Autoimmune Hemolytic Anemia

Autoimmune Hemolytic Anemia is a topic covered in the Washington Manual of Medical Therapeutics.

To view the entire topic, please or purchase a subscription.

The Washington Manual of Medical Therapeutics helps you diagnose and treat hundreds of medical conditions. Consult clinical recommendations from a resource that has been trusted on the wards for 50+ years. Explore these free sample topics:

Washington Manual

-- The first section of this topic is shown below --

General Principles

Definition

Autoimmune hemolytic anemia (AIHA) results from autoantibodies targeted to antigens on the patient’s RBCs, resulting in either extravascular hemolysis (removal of RBC by tissue macrophages in the liver or spleen) or complement-mediated intravascular hemolysis.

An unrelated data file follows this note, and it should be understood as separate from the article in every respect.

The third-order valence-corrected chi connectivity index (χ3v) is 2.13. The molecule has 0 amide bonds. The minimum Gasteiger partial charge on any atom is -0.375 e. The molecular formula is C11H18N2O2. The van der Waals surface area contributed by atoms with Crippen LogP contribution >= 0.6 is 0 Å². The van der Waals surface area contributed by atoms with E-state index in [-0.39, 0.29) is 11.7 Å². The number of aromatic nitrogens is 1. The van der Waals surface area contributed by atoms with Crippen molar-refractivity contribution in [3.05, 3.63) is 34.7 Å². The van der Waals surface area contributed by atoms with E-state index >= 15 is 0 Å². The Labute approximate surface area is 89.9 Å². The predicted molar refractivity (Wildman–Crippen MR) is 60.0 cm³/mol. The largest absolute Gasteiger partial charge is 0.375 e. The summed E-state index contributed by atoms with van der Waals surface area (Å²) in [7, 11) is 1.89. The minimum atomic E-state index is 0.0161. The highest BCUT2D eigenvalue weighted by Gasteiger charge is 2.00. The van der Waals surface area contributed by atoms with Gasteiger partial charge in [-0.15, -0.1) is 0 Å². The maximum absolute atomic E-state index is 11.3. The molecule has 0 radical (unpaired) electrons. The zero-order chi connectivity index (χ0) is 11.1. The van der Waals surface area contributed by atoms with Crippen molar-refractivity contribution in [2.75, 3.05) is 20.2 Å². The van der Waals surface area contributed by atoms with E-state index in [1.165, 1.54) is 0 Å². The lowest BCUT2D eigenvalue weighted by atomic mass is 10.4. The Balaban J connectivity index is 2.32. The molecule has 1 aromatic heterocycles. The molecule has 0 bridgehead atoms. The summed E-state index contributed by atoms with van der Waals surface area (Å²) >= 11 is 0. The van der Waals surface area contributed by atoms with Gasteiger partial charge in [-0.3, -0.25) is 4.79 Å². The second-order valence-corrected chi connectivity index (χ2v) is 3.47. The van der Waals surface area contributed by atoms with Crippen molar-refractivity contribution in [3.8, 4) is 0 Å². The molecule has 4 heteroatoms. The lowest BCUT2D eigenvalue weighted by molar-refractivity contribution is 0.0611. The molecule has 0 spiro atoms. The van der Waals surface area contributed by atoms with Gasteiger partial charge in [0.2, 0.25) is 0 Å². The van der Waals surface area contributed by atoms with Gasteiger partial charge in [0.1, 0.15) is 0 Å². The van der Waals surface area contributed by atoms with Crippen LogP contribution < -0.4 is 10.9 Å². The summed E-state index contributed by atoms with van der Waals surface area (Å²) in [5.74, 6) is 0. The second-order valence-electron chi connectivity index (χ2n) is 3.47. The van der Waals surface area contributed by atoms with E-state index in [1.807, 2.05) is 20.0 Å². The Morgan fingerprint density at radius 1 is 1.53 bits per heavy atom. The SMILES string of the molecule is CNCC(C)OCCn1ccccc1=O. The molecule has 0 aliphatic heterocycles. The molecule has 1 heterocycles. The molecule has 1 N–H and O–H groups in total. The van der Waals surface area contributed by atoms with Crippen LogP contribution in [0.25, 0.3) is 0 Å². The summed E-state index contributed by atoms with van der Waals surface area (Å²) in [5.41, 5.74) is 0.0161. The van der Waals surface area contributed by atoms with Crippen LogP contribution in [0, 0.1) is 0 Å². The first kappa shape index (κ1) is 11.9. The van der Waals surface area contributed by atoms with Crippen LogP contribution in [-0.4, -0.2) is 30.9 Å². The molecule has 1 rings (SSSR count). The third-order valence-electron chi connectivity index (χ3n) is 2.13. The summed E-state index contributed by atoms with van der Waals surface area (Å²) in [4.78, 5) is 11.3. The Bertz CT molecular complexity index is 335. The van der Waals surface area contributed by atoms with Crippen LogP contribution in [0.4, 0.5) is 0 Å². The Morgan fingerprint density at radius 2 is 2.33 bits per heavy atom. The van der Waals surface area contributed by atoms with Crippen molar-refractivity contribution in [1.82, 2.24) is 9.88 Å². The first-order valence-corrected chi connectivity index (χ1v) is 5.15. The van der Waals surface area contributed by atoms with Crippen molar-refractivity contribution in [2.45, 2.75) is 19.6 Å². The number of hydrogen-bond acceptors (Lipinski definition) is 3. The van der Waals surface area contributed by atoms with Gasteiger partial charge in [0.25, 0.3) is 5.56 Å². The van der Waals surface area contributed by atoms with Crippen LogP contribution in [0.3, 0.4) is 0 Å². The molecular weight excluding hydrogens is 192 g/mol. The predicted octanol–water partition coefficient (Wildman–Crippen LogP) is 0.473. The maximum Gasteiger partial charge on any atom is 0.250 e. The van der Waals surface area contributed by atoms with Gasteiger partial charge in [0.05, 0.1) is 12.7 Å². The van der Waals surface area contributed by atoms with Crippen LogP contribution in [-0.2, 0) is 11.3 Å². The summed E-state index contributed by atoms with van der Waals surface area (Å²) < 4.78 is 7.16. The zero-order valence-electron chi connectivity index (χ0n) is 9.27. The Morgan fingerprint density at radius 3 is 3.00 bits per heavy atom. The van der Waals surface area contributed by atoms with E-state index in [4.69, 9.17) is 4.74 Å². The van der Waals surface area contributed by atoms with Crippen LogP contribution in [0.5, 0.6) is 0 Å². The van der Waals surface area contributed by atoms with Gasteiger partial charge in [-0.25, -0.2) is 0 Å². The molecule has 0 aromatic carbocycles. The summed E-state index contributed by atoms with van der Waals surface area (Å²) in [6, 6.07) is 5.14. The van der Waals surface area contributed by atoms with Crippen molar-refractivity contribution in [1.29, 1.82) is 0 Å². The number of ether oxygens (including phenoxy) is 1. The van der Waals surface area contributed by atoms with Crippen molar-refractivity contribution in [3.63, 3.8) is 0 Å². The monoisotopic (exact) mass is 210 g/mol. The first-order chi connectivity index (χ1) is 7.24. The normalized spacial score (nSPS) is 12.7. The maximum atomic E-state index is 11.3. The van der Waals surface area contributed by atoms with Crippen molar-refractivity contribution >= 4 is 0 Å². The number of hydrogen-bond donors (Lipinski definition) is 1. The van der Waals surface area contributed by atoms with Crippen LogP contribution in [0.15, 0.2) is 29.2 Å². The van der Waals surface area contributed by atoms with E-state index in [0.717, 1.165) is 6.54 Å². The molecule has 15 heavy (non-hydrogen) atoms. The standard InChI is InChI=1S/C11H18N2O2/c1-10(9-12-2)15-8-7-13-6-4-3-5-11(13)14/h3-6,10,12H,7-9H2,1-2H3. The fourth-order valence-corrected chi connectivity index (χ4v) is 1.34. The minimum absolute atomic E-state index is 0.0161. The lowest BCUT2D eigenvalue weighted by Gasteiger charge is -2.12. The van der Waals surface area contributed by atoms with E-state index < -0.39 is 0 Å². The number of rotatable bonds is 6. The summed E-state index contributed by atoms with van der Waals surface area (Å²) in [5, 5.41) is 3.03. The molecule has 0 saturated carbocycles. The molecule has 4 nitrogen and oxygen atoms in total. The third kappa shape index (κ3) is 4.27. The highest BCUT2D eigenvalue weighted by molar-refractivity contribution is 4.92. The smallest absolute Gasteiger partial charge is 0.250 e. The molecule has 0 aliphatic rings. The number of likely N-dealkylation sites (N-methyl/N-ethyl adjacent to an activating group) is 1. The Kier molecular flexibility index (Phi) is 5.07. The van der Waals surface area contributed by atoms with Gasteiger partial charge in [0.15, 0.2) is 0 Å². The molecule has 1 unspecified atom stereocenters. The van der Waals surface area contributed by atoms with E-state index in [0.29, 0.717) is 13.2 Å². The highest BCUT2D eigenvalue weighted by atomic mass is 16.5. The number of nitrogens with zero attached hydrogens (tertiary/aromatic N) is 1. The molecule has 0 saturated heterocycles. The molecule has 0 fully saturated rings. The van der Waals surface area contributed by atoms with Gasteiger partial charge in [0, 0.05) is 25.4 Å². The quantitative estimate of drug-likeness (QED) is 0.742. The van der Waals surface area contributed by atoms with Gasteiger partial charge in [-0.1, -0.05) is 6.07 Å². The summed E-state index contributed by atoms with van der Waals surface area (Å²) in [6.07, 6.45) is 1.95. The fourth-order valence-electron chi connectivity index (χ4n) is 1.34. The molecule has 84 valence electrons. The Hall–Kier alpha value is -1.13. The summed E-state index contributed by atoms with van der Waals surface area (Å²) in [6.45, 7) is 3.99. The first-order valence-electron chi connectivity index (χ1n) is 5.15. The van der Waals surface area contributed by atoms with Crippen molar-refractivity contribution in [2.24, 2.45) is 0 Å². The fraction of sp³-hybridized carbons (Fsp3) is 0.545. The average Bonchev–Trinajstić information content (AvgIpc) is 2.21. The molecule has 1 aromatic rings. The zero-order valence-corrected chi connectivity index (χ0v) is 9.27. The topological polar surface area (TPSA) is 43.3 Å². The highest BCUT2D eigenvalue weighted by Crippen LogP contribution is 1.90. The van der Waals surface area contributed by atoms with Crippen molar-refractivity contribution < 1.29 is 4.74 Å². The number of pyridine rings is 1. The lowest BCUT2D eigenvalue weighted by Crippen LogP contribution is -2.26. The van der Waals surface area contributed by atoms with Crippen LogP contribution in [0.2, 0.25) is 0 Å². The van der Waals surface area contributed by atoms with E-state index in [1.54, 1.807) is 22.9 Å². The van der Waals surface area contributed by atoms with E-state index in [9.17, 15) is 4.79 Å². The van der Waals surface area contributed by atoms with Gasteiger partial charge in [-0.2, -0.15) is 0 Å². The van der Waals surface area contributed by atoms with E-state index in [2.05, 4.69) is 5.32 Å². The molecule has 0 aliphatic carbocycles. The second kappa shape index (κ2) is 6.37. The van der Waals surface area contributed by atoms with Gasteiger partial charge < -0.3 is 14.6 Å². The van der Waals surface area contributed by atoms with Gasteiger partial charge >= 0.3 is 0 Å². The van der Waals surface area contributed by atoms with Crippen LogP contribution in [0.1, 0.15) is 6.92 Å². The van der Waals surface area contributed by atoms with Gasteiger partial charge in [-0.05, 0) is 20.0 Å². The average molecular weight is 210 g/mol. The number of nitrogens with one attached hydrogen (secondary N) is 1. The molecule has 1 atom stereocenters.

Classification

There are two main types of AIHA: warm and cold AIHA. Warm AIHA antibodies interact best with RBCs at 37°C, whereas cold antibodies (or cold agglutinins) are most active at temperatures below 37°C and almost always fix complement.

Etiology

  • Warm AIHA is usually caused by an IgG autoantibody. It may be idiopathic or secondary to an underlying process (i.e., lymphoma, chronic lymphocytic leukemia [CLL], collagen vascular disorder, or drugs [see Table 21-5]).
  • Cold AIHA (or cold agglutinin disease [CAD]) is typically caused by an IgM autoantibody.
    • The acute form of CAD is often secondary to an infection (Mycoplasma, Epstein–Barr virus).
    • The chronic form is due to a paraprotein associated with lymphoma, CLL, or Waldenström macroglobulinemia (WM) in approximately one-half of cases and is primary (idiopathic) in the others.

-- To view the remaining sections of this topic, please or purchase a subscription --